One of the long-standing criticisms of hydrogen fuel cell cars is the costly, complicated way in which the majority of hydrogen fuel is made today. While there are cleaner, greener alternatives — such as the hydroelectric plant at Honda’s refuelling site at its UK automotive manufacturing facility in Swindon, England — the majority (around 95 percent) of hydrogen fuel is made by steam reforming fossil fuels like compressed natural gas.
That process also produces carbon monoxide and carbon dioxide as a byproduct, a greenhouse gas which opponents of hydrogen fuel cell cars say makes them as polluting as any other fuel source, although we note some steam reforming plants do sequester CO and CO2 as a gas for later use or inject it into an oil field rather than release it into the atmosphere.
It’s no surprise then that Toyota — the auto industry’s biggest supporter of hydrogen fuel cell technology — is working hard to change the public’s perception of hydrogen fuel cells and tackle criticisms of those who say fuel cells are neither efficient nor green. What’s more, it’s proving those who have called hydrogen fuel cell technology “bullshit” — including Tesla CEO Elon Musk — were at least partly right by demonstrating that you can indeed power the Toyota Miria hydrogen fuel cell car on bovine byproduct.
Just not the way that critics had intended.
The first of a series of YouTube informercials-cum-commercials directed by documentary filmmaker Morgan Spurlock (of Super Size Me fame) Toyota’s “Fueled By Bullsh•t” shows how cow poo can be collected, broken down, and ultimately turned into hydrogen fuel that can be used to power a hydrogen fuel cell vehicle.
Having grown up on a dairy farm and shoveled a lot of it in her time, this author can attest to the fact that a herd of 150+ pedigree Holstein Friesians do indeed produce a lot of waste (up to 150 pounds per cow per day).Thanks to their preferred diet, their four stomachs and the tiny symbiotic archaea microbes that live in their gut, there’s also a great deal of methane produced as grass, silage, kale and yes, even brewers’ grains and beet are turned into sweet, sweet milk.
Beef cattle — ones bred exclusively for their meat — produce similar levels of crap.
And that fecal byproduct has to go somewhere. Traditionally, it’s become fertilizer for use on crops, or left in massive slurry pits to naturally break down into drainable fluids, solid matter and methane gas. The Methane gas is then sent to combined heat and power plants to be burned as fuel or sent for manufacturing certain chemicals.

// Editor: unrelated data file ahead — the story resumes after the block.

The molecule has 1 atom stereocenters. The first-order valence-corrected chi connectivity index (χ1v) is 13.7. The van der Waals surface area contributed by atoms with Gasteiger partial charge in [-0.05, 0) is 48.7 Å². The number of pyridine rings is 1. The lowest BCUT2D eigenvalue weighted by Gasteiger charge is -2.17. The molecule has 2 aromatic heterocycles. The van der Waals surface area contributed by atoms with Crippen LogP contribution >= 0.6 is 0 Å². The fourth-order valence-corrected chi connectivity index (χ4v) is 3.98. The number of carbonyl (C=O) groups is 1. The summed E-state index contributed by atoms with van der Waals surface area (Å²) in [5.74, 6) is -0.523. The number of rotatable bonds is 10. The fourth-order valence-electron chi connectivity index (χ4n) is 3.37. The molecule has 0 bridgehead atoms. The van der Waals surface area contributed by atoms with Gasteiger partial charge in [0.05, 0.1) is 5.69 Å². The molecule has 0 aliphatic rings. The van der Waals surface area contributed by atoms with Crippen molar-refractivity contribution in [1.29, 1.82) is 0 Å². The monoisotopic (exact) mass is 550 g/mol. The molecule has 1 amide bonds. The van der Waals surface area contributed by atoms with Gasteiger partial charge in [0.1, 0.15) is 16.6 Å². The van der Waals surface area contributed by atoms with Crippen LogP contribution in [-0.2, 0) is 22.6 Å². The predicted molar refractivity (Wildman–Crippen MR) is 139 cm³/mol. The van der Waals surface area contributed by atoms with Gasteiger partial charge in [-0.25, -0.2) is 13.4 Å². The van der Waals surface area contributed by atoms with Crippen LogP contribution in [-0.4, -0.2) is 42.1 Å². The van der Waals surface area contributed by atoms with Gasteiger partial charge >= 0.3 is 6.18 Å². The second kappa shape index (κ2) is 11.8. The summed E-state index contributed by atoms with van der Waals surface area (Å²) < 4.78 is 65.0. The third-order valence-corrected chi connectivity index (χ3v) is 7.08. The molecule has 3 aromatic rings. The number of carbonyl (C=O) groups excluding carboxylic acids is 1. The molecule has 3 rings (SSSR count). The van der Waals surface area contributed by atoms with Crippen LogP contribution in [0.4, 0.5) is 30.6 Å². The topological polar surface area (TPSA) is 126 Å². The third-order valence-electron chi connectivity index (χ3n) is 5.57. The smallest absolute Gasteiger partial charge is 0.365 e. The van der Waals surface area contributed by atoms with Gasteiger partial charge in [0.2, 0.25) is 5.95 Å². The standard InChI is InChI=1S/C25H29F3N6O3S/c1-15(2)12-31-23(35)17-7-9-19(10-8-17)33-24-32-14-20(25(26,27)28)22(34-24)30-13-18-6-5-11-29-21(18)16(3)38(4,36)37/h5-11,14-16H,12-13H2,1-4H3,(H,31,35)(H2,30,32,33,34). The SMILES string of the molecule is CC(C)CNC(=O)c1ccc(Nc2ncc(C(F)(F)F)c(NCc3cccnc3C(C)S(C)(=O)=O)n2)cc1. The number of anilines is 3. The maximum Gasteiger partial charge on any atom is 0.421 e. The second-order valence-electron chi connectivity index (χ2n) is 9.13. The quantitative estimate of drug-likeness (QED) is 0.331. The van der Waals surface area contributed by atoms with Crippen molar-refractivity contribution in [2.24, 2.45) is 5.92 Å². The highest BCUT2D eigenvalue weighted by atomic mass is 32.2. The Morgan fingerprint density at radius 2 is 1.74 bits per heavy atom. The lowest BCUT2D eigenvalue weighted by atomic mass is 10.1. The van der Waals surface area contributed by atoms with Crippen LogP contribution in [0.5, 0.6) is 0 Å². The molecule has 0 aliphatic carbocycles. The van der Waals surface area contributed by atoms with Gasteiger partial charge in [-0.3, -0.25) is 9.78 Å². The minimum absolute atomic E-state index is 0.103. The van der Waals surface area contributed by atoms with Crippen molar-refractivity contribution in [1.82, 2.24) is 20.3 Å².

As Toyota explains in the video above, that methane gas can be captured and processed just like compressed natural gas from the ground can, turning the methane for cow poop into hydrogen fuel and carbon dioxide in those massive steam reforming plants we mentioned at the start of the article.
If we’d had to guess, we’d suspect the rest of Toyota’s Fueled by Everything series will focus on other natural methane-producing processes, including decomposing household trash, certain algae and of course, water electrolysis.
From a farming perspective, using cow shit as a fuel is at least one way to dispose of the massive amounts produced on a yearly basis for even a modest-sized herd. But with international meat consumption on the rise and bovines and other ruminates charged with producing a massive percentage of the methane and other gasses that are currently contributing to global warming, we need to do more than just repurpose cow poo in order to help keep our planet safe for future generations. We need to consider switching our cattle from westernised ‘superbreeds’ to smaller, non-western breeds found in places like India, which interestingly produce far less greenhouse gasses than their counterparts in the west.
(It’s worth noting too that the majority of a cow’s methane production is expelled through belching and flatulence, not through the passing of stool, so using gardener’s gold as a way of making hydrogen only accounts for a tiny proportion of Daisy’s total methane production.)
We digress. While turning cow manure into hydrogen fuel for use in a hydrogen fuel cell car like the Toyota Miria is indeed a form of renewable energy, the process itself still uses a great deal of energy: water must be superheated to somewhere between 700 and 1,000 degrees celsius in order to split the methane in the presence of a metal-based catalyst.
While it’s still greener to repurpose the brown stuff than it is to use methane mined from the ground, using hydrogen produced from the electrolysis of water is a greener solution, especially if powered by electricity generated by photovoltaic solar panels. Even that production method however is far from energy-efficient: although there are now cleaner, more efficient methods being investigated, it takes around 56 kilowatt-hours of electricity and nine litres of water to produce one kilogram of hydrogen using current industrial electrolysis methods.
In the Toyota Mirai fuel cell sedan — which is expected to have a fuel efficiency of around 60 MPGe — that’s good enough for about 60 miles of zero-emission travel since one kilogram of hydrogen has about the same energy density as one (US) gallon of gasoline.
Using the same amount of electricity generated in the same way, a BMW i3 electric car could travel 207 miles, drawing many plug-in advocates to argue that hydrogen fuel cell vehicles are an unnecessary diversion.
For certain applications however — such as long-distance trips in extremely remote areas with no power where electric cars might struggle — maybe cow poop is the way forward.
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